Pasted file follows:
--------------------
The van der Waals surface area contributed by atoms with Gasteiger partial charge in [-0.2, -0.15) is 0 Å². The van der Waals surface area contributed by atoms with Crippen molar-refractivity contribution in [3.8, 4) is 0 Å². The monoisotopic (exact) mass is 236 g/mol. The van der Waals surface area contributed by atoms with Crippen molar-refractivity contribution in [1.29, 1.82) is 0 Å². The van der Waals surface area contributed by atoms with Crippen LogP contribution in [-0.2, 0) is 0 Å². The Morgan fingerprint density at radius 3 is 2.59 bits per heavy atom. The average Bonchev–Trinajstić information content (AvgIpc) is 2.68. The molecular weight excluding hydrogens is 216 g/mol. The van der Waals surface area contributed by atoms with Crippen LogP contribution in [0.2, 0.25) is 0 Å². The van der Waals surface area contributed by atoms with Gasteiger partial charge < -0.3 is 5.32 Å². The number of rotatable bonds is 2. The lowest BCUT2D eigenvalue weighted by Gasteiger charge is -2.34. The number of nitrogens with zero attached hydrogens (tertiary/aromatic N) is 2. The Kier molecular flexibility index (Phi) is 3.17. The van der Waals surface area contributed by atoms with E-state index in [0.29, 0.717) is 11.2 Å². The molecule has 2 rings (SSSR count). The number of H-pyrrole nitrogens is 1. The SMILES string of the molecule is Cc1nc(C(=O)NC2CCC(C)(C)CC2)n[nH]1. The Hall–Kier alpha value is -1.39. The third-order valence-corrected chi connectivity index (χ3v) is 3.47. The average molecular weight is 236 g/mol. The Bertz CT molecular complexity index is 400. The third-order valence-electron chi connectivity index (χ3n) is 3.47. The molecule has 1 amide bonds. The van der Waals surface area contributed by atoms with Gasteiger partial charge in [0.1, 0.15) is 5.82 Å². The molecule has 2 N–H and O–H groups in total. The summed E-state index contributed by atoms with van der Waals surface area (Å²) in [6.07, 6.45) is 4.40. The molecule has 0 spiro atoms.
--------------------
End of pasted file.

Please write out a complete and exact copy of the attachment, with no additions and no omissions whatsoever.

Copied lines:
The van der Waals surface area contributed by atoms with Gasteiger partial charge in [-0.2, -0.15) is 0 Å². The van der Waals surface area contributed by atoms with Crippen molar-refractivity contribution in [3.8, 4) is 0 Å². The monoisotopic (exact) mass is 236 g/mol. The van der Waals surface area contributed by atoms with Crippen molar-refractivity contribution in [1.29, 1.82) is 0 Å². The van der Waals surface area contributed by atoms with Crippen LogP contribution in [-0.2, 0) is 0 Å². The Morgan fingerprint density at radius 3 is 2.59 bits per heavy atom. The average Bonchev–Trinajstić information content (AvgIpc) is 2.68. The molecular weight excluding hydrogens is 216 g/mol. The van der Waals surface area contributed by atoms with Crippen LogP contribution in [0.2, 0.25) is 0 Å². The van der Waals surface area contributed by atoms with Gasteiger partial charge < -0.3 is 5.32 Å². The number of rotatable bonds is 2. The lowest BCUT2D eigenvalue weighted by Gasteiger charge is -2.34. The number of nitrogens with zero attached hydrogens (tertiary/aromatic N) is 2. The Kier molecular flexibility index (Phi) is 3.17. The van der Waals surface area contributed by atoms with E-state index in [0.29, 0.717) is 11.2 Å². The molecule has 2 rings (SSSR count). The number of H-pyrrole nitrogens is 1. The SMILES string of the molecule is Cc1nc(C(=O)NC2CCC(C)(C)CC2)n[nH]1. The Hall–Kier alpha value is -1.39. The third-order valence-corrected chi connectivity index (χ3v) is 3.47. The average molecular weight is 236 g/mol. The Bertz CT molecular complexity index is 400. The third-order valence-electron chi connectivity index (χ3n) is 3.47. The molecule has 1 amide bonds. The van der Waals surface area contributed by atoms with Gasteiger partial charge in [0.1, 0.15) is 5.82 Å². The molecule has 2 N–H and O–H groups in total. The summed E-state index contributed by atoms with van der Waals surface area (Å²) in [6.07, 6.45) is 4.40. The molecule has 0 spiro atoms.